Orange Coast College has had 11 presidents in its 72-year history, and I’ve had the good fortune to work with seven of them.
It was the quintessential theme park thrill ride. I loved it.
For 37 years I served as Coast’s director of community relations. I retired in 2008. I enjoyed working for every chief executive, though some were bigger challenges for me than others. I loved them all.
They had distinctive voices, personas, communication styles, idiosyncratic deportments, management skills, academic backgrounds and educational philosophies. But the one thing they shared was a love for Orange Coast College and its students. Gifted beyond belief, they left their indelible stamps upon the place.
The college wouldn’t be what it is today — one of the finest community colleges in the land — were it not for their contributions.
I had an opportunity the other day to meet for the first time OCC’s brand-new, 11th president, Angelica Suarez. I was impressed. Her academic chops and her leadership style and skills are striking.
I’m a member of a group of retired OCC faculty members and administrators who meet once a month at noon for chow and chatter at Zubie’s Dry Dock in Huntington Beach. It’s free-wheeling, and we talk about a host of subjects like grandchildren, new cars, favorite vacation destinations, films and the latest surgical techniques.
But mostly, our conversations focus on OCC, the swirling pivot of our universe. We share stories, and most begin this way: “Hey, remember the time that …?” Decades-old athletic contests are rehashed in great detail. Would you like to hazard a guess as to how many times we’ve restaged the 1963 Junior Rose Bowl?
A dozen of us regularly attend the luncheons and, together, we’ve racked up more than 300 years of service to the college. That’s a huge cache of institutional memory. We’re partisans. Loyalists. Pirates!
“We love OCC,” says our unofficial commander, Fred Hokanson. He was a track and field coach at the college for decades, was athletic director, and served as dean of physical education. He’s our de facto “commander” because, frankly, he’s bigger and stronger than the rest of us combined.
“We’re Pirates through and through,” Hokanson says. “We attend athletic contests, and we cheer the teams on. We may be biased, but there’s no place like Coast.”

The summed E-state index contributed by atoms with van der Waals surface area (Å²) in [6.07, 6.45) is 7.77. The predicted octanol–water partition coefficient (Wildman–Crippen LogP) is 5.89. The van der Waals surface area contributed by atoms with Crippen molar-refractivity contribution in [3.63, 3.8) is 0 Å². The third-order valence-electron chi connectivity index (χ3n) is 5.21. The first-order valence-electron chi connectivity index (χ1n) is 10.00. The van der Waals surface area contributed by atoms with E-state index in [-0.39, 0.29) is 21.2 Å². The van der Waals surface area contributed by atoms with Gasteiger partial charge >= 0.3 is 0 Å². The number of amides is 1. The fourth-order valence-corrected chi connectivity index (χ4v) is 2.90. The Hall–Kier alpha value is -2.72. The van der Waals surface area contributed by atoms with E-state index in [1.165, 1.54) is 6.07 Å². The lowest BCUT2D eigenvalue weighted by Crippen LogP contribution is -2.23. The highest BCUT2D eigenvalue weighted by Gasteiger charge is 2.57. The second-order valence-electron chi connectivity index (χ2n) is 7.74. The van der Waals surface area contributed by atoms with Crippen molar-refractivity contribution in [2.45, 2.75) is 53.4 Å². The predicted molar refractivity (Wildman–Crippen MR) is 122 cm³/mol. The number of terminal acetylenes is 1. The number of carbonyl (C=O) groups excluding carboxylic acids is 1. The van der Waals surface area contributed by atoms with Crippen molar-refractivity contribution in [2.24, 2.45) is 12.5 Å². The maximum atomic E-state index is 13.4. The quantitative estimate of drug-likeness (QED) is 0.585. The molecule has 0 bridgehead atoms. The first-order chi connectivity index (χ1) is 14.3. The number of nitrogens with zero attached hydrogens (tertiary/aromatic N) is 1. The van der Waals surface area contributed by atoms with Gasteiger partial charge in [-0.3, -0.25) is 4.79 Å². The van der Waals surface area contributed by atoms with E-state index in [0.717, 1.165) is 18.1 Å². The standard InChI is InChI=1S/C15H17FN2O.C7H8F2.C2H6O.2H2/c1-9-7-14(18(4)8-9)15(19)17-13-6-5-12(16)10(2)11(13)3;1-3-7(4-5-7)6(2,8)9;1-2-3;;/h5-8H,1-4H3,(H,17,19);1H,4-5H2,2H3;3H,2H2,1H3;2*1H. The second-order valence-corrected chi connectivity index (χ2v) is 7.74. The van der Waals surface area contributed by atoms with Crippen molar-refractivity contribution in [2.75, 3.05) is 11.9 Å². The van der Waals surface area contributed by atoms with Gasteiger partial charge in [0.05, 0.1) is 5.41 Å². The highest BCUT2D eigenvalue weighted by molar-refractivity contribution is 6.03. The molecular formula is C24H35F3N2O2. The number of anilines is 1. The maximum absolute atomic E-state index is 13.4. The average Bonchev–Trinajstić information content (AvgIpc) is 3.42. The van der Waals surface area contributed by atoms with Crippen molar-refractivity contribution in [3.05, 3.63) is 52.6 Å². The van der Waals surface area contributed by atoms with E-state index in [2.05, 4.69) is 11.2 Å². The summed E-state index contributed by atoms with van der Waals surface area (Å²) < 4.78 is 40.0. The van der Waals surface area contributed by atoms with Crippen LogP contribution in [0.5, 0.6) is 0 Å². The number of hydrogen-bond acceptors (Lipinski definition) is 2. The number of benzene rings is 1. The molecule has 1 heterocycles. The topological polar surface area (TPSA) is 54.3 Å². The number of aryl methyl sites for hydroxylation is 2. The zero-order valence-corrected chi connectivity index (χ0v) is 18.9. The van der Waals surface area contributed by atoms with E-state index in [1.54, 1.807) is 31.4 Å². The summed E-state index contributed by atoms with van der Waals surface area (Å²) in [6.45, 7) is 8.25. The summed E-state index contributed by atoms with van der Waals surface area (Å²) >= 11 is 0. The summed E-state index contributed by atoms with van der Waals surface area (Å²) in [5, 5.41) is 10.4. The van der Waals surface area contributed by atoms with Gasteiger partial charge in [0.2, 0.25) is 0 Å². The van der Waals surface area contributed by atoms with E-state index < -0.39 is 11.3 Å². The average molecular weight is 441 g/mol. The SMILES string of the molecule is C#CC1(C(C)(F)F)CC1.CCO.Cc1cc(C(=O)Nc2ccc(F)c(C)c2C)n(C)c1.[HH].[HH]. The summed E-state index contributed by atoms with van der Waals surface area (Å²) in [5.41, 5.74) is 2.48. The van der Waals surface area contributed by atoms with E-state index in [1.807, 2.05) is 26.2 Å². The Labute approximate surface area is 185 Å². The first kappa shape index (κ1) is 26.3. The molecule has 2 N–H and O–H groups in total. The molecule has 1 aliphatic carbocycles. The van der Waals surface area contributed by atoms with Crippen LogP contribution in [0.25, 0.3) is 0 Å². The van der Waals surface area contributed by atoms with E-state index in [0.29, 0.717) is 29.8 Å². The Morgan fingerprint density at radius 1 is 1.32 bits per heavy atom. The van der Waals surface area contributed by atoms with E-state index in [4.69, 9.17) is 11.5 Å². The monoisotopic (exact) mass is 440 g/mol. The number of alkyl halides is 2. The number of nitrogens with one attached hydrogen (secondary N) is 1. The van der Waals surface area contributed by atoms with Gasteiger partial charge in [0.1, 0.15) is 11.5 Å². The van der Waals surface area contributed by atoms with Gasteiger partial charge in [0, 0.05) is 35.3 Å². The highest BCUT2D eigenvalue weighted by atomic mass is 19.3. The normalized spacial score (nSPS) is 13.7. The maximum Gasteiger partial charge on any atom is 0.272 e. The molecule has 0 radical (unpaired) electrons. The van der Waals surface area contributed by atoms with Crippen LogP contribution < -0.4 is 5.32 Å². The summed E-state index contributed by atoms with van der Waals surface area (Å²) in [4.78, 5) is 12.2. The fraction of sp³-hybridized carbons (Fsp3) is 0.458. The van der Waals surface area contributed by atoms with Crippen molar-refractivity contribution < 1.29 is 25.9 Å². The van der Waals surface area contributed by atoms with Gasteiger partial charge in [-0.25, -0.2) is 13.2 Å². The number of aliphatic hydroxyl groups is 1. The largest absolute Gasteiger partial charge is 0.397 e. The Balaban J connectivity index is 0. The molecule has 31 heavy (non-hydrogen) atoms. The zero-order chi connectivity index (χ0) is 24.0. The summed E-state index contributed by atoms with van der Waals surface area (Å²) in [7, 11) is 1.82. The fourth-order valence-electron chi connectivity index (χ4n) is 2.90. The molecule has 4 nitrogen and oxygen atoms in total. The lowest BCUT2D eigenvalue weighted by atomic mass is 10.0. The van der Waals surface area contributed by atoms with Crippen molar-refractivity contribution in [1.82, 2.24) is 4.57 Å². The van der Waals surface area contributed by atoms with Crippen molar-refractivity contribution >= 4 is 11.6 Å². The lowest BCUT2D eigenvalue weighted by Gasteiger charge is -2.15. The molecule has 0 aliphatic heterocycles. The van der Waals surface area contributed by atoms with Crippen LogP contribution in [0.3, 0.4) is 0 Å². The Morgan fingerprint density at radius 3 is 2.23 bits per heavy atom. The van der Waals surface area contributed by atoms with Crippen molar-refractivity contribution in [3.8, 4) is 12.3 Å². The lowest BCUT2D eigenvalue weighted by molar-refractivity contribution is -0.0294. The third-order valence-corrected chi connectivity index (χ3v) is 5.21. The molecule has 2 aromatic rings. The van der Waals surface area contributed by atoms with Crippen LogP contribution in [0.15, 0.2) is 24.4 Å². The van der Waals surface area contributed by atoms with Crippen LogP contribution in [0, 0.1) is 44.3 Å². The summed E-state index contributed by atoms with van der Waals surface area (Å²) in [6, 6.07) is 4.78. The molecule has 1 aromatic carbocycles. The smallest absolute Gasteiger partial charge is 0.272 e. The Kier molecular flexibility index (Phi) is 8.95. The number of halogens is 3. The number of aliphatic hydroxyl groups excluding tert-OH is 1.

Other members of our group include (former) head men’s volleyball and basketball coach, Bob Wetzel; professor of aviation technology, Robert Clifton; physical education professor and head athletic trainer, Leon Skeie; head men’s tennis coach and assistant football coach, George Mattias; head women’s basketball coach, Mike Thornton; professor and learning specialist, Dean Bosse; and myself.
We extended an invitation to OCC’s new president to dine with us this month and she graciously accepted. We were out to sell her on Orange Coast College, but we didn’t have to. She’s sold. She’s done her homework, and she deeply understands and shares the college’s values and academic culture.
“Coast is a wonderful place,” she told our group. “I’ve learned a great deal about it in recent months, and I’m learning more every day. Coast is known nationally and worldwide. I understand why.”
An immigrant and first-generation college student, Suarez earned an associate in arts degree from East Los Angeles College. By the way, her Pirate fidelity will be tested early this football season when East L.A.’s Huskies come to LeBard Stadium to play the OCC on Sept. 14. It should be fun!
Suarez earned her bachelor’s degree in psychology and her master’s in counseling psychology from Cal State Long Beach. She completed her doctorate in educational leadership and policy studies at Loyola University, Chicago.
Before being selected as OCC’s president, Suarez was vice president of student services for the Southwestern Community College District in San Diego County. She also served as acting superintendent/president.
When our luncheon with OCC’s inspirational new president came to an end, we rose as one and gave her a Pirate cheer. We salty sea dogs were impressed.
Former Daily Pilot columnist Jim Carnett previously served as community relations director for Orange Coast College. He lives in Costa Mesa.
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